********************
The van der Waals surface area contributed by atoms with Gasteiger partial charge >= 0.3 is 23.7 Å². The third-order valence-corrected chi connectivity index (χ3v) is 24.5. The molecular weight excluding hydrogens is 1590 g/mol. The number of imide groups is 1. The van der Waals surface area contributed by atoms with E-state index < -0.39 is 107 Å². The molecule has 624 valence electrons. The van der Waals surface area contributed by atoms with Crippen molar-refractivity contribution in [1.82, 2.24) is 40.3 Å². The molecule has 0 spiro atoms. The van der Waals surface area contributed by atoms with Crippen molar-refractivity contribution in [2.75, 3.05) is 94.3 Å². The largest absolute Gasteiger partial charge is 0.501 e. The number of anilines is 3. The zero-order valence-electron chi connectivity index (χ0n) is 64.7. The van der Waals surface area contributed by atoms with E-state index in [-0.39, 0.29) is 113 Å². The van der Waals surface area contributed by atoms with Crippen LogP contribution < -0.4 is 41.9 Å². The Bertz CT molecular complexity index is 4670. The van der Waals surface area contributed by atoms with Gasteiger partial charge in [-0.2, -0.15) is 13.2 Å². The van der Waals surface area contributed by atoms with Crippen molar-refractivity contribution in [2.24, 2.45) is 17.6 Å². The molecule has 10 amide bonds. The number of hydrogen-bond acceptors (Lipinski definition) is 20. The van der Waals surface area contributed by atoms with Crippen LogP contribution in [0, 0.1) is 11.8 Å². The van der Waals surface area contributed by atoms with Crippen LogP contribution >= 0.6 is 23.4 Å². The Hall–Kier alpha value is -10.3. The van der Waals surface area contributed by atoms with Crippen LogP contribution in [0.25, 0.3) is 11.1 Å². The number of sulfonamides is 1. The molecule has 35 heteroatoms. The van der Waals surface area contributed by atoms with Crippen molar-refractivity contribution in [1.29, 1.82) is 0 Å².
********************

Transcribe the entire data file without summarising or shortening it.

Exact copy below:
The van der Waals surface area contributed by atoms with Gasteiger partial charge >= 0.3 is 23.7 Å². The third-order valence-corrected chi connectivity index (χ3v) is 24.5. The molecular weight excluding hydrogens is 1590 g/mol. The number of imide groups is 1. The van der Waals surface area contributed by atoms with E-state index < -0.39 is 107 Å². The molecule has 624 valence electrons. The van der Waals surface area contributed by atoms with Crippen molar-refractivity contribution in [1.82, 2.24) is 40.3 Å². The molecule has 0 spiro atoms. The van der Waals surface area contributed by atoms with Crippen molar-refractivity contribution in [2.75, 3.05) is 94.3 Å². The largest absolute Gasteiger partial charge is 0.501 e. The number of anilines is 3. The zero-order valence-electron chi connectivity index (χ0n) is 64.7. The van der Waals surface area contributed by atoms with E-state index in [-0.39, 0.29) is 113 Å². The van der Waals surface area contributed by atoms with Crippen LogP contribution < -0.4 is 41.9 Å². The Bertz CT molecular complexity index is 4670. The van der Waals surface area contributed by atoms with Gasteiger partial charge in [-0.2, -0.15) is 13.2 Å². The van der Waals surface area contributed by atoms with Crippen molar-refractivity contribution in [2.24, 2.45) is 17.6 Å². The molecule has 10 amide bonds. The number of hydrogen-bond acceptors (Lipinski definition) is 20. The van der Waals surface area contributed by atoms with Crippen LogP contribution in [0, 0.1) is 11.8 Å². The van der Waals surface area contributed by atoms with Crippen LogP contribution >= 0.6 is 23.4 Å². The Hall–Kier alpha value is -10.3. The van der Waals surface area contributed by atoms with Crippen LogP contribution in [0.25, 0.3) is 11.1 Å². The number of sulfonamides is 1. The molecule has 35 heteroatoms. The van der Waals surface area contributed by atoms with Crippen molar-refractivity contribution in [1.29, 1.82) is 0 Å².